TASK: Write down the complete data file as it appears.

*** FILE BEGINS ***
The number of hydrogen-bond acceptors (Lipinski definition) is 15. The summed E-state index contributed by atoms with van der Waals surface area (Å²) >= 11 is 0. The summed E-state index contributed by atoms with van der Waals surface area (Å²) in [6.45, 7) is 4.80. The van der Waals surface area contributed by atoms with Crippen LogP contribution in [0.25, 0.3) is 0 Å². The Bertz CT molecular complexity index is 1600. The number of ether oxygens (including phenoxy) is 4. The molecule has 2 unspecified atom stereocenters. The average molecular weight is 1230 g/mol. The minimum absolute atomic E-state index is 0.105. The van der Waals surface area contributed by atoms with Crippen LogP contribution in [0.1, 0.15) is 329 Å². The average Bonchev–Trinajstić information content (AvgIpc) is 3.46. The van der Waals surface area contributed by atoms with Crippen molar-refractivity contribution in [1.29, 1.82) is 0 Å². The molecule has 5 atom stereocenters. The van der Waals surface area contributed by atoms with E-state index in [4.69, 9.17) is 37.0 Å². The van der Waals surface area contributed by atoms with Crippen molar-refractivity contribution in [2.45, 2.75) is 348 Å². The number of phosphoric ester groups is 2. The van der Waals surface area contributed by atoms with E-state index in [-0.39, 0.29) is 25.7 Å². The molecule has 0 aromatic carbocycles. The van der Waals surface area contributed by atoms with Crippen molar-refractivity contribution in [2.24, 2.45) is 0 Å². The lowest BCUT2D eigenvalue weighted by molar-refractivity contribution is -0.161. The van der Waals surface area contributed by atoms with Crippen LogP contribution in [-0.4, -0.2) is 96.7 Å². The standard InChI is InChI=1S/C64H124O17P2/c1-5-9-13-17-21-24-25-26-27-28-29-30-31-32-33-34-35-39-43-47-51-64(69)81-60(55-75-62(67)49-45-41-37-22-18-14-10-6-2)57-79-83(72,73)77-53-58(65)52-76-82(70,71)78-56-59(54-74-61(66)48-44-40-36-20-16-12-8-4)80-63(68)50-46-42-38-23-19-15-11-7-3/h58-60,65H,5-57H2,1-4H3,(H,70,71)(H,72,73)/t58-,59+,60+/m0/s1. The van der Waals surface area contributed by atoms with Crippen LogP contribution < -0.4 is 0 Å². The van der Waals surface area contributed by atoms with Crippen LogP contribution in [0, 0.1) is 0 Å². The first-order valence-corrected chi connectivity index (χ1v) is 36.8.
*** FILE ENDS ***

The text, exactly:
The number of hydrogen-bond acceptors (Lipinski definition) is 15. The summed E-state index contributed by atoms with van der Waals surface area (Å²) >= 11 is 0. The summed E-state index contributed by atoms with van der Waals surface area (Å²) in [6.45, 7) is 4.80. The van der Waals surface area contributed by atoms with Crippen LogP contribution in [0.25, 0.3) is 0 Å². The Bertz CT molecular complexity index is 1600. The number of ether oxygens (including phenoxy) is 4. The molecule has 2 unspecified atom stereocenters. The average molecular weight is 1230 g/mol. The minimum absolute atomic E-state index is 0.105. The van der Waals surface area contributed by atoms with Crippen LogP contribution in [0.1, 0.15) is 329 Å². The average Bonchev–Trinajstić information content (AvgIpc) is 3.46. The van der Waals surface area contributed by atoms with Crippen molar-refractivity contribution in [1.29, 1.82) is 0 Å². The molecule has 5 atom stereocenters. The van der Waals surface area contributed by atoms with E-state index in [4.69, 9.17) is 37.0 Å². The van der Waals surface area contributed by atoms with Crippen molar-refractivity contribution in [2.45, 2.75) is 348 Å². The number of phosphoric ester groups is 2. The van der Waals surface area contributed by atoms with E-state index in [-0.39, 0.29) is 25.7 Å². The molecule has 0 aromatic carbocycles. The van der Waals surface area contributed by atoms with Crippen molar-refractivity contribution in [2.24, 2.45) is 0 Å². The lowest BCUT2D eigenvalue weighted by molar-refractivity contribution is -0.161. The van der Waals surface area contributed by atoms with Crippen LogP contribution in [-0.4, -0.2) is 96.7 Å². The standard InChI is InChI=1S/C64H124O17P2/c1-5-9-13-17-21-24-25-26-27-28-29-30-31-32-33-34-35-39-43-47-51-64(69)81-60(55-75-62(67)49-45-41-37-22-18-14-10-6-2)57-79-83(72,73)77-53-58(65)52-76-82(70,71)78-56-59(54-74-61(66)48-44-40-36-20-16-12-8-4)80-63(68)50-46-42-38-23-19-15-11-7-3/h58-60,65H,5-57H2,1-4H3,(H,70,71)(H,72,73)/t58-,59+,60+/m0/s1. The van der Waals surface area contributed by atoms with Crippen LogP contribution < -0.4 is 0 Å². The van der Waals surface area contributed by atoms with Crippen LogP contribution in [0, 0.1) is 0 Å². The first-order valence-corrected chi connectivity index (χ1v) is 36.8.